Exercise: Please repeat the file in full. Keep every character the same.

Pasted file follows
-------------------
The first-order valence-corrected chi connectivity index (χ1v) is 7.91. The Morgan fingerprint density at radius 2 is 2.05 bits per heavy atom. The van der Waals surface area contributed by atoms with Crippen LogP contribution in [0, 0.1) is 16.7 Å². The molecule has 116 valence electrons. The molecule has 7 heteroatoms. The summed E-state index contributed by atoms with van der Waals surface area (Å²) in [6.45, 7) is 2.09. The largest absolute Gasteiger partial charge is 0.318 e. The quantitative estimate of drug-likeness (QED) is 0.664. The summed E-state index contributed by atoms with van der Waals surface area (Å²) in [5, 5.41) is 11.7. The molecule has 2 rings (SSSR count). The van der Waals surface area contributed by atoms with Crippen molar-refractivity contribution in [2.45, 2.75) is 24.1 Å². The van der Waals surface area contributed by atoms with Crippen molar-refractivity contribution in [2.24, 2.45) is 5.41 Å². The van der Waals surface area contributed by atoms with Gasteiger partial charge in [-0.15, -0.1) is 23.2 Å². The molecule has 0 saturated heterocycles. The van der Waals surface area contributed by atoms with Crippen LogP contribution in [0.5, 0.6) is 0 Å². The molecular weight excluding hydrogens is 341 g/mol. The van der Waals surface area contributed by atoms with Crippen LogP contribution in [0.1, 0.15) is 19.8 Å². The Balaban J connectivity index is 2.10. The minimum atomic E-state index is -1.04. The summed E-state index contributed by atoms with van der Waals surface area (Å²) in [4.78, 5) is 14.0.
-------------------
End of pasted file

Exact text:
The first-order valence-corrected chi connectivity index (χ1v) is 7.91. The Morgan fingerprint density at radius 2 is 2.05 bits per heavy atom. The van der Waals surface area contributed by atoms with Crippen LogP contribution in [0, 0.1) is 16.7 Å². The molecule has 116 valence electrons. The molecule has 7 heteroatoms. The summed E-state index contributed by atoms with van der Waals surface area (Å²) in [6.45, 7) is 2.09. The largest absolute Gasteiger partial charge is 0.318 e. The quantitative estimate of drug-likeness (QED) is 0.664. The summed E-state index contributed by atoms with van der Waals surface area (Å²) in [5, 5.41) is 11.7. The molecule has 2 rings (SSSR count). The van der Waals surface area contributed by atoms with Crippen molar-refractivity contribution in [2.45, 2.75) is 24.1 Å². The van der Waals surface area contributed by atoms with Crippen molar-refractivity contribution in [2.24, 2.45) is 5.41 Å². The van der Waals surface area contributed by atoms with Gasteiger partial charge in [-0.15, -0.1) is 23.2 Å². The molecule has 0 saturated heterocycles. The van der Waals surface area contributed by atoms with Crippen LogP contribution in [0.5, 0.6) is 0 Å². The molecular weight excluding hydrogens is 341 g/mol. The van der Waals surface area contributed by atoms with Crippen LogP contribution in [0.1, 0.15) is 19.8 Å². The Balaban J connectivity index is 2.10. The minimum atomic E-state index is -1.04. The summed E-state index contributed by atoms with van der Waals surface area (Å²) in [4.78, 5) is 14.0.